Nicole Kidman commented about the inner life of an actor or other creative person:
“You live with a lot of complicated emotions as an actor, and they whirl around you and create havoc at times.
“And yet, as an actor you’re consciously and unconsciously allowing that to happen.”
[Read more of her quotes in my article Nicole Kidman – a brief profile of high ability and complexity.]
Another actor I admire also comments about emotions in the life of an artist:
Jennifer Beals once said, “I get emotional all the time. I get emotional every time I make a speech, or talk about other cast members.
“Every now and again, my heart just explodes and expands.”
Laurel Holloman, her castmate on the Showtime series “The L Word,” has seen this firsthand:
“If Jennifer is passionate about something, it comes to the surface within seconds. My theory on that is all the best actors have a couple of layers of skin peeled away.
“There’s a huge emotional life in Jennifer, and it’s kind of beautiful.”
From my article Actors and High Sensitivity.
Mihaela Ivan Holtz, PhD provides psychotherapy for creative people in TV/Film, performing and fine arts, and writes about the emotional and creative pleasures of this inner life – and its challenges.
From an article of hers:
As a creative or performer you live in a rich and fascinating inner world.
Your art – singing, acting, dancing, or writing – allows you to fully feel and express the depth of your inner world.
At the same time, you may confuse your need to live in your inner world with getting trapped in there…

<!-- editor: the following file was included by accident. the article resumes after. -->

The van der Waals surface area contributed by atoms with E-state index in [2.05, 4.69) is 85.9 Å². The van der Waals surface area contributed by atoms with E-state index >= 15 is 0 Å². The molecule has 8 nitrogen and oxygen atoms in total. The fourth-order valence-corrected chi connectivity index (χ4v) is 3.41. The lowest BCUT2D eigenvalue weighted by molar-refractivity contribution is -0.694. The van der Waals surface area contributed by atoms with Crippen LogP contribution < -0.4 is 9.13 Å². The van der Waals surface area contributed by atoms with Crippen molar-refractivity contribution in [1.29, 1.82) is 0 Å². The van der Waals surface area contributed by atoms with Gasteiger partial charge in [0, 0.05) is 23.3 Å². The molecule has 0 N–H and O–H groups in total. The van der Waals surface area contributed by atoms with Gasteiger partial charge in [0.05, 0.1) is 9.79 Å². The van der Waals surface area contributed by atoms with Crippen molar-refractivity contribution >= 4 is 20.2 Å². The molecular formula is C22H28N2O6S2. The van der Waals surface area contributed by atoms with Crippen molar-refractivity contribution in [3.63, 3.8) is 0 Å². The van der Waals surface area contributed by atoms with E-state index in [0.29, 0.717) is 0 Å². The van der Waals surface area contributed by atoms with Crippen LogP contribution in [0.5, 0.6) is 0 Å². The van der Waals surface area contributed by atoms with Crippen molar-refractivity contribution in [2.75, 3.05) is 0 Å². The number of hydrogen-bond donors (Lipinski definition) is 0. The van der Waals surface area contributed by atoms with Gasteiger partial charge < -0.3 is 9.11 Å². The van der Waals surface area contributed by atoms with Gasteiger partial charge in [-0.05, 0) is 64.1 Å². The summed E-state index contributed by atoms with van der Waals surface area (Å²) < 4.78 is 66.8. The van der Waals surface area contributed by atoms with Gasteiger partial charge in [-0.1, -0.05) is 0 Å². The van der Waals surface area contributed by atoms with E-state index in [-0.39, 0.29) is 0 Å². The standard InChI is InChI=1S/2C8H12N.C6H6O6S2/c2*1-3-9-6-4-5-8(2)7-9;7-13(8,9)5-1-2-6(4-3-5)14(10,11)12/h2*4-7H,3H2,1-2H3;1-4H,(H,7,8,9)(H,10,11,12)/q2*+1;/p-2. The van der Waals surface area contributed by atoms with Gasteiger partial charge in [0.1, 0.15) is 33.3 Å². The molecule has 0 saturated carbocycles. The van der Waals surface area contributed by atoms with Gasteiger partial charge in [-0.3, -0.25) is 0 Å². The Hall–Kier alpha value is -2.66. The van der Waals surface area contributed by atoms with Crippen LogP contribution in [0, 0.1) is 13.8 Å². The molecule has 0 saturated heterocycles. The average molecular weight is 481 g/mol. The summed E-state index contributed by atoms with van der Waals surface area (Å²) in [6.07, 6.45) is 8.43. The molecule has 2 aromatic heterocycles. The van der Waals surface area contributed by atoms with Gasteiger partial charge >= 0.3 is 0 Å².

In truth, you can fully inhabit that compelling inner world and also have the ability to move in and out of it quite freely.
Living in touch with your internal world or getting trapped? What is the difference?
Time stops, you create and perform aligned with all that you are.
You and your art become one.
It feels so real. Your heart is full of joy and excitement, love, pain, madness or anger… these raw feelings becoming your art.
And then, when your creative moment vanishes, you almost can still feel the authenticity of your emotions – they fill clean, they feel right.
They don’t control you. You feel grounded and in your shoes. You trust what you created or how you performed.
This is being in touch with your inner world.
It feels like having the freedom to fully feel, express, and transform your fascinating inner world into art.
You have access to the best parts to who you are – your abilities, talents, ideas, creative energy, performing energy… all coming together…
At the same time, you remember these moments when you feel some creative ideas, energy, thoughts but you get stuck in.
There is no flow. Your fears, anxiety, insecurities take you away from experiencing your feelings, your ideas, or thoughts.
You can put a few ideas together, but not enough to create your story.
You know you have an important story to tell, but is not coming together. Something is not quite working…
This is getting trapped in your inner world.
Dr. Holtz goes on to explain how “cultivating your emotional self-regulation, you can live in your inner world without getting trapped in it.”
Read more in her article: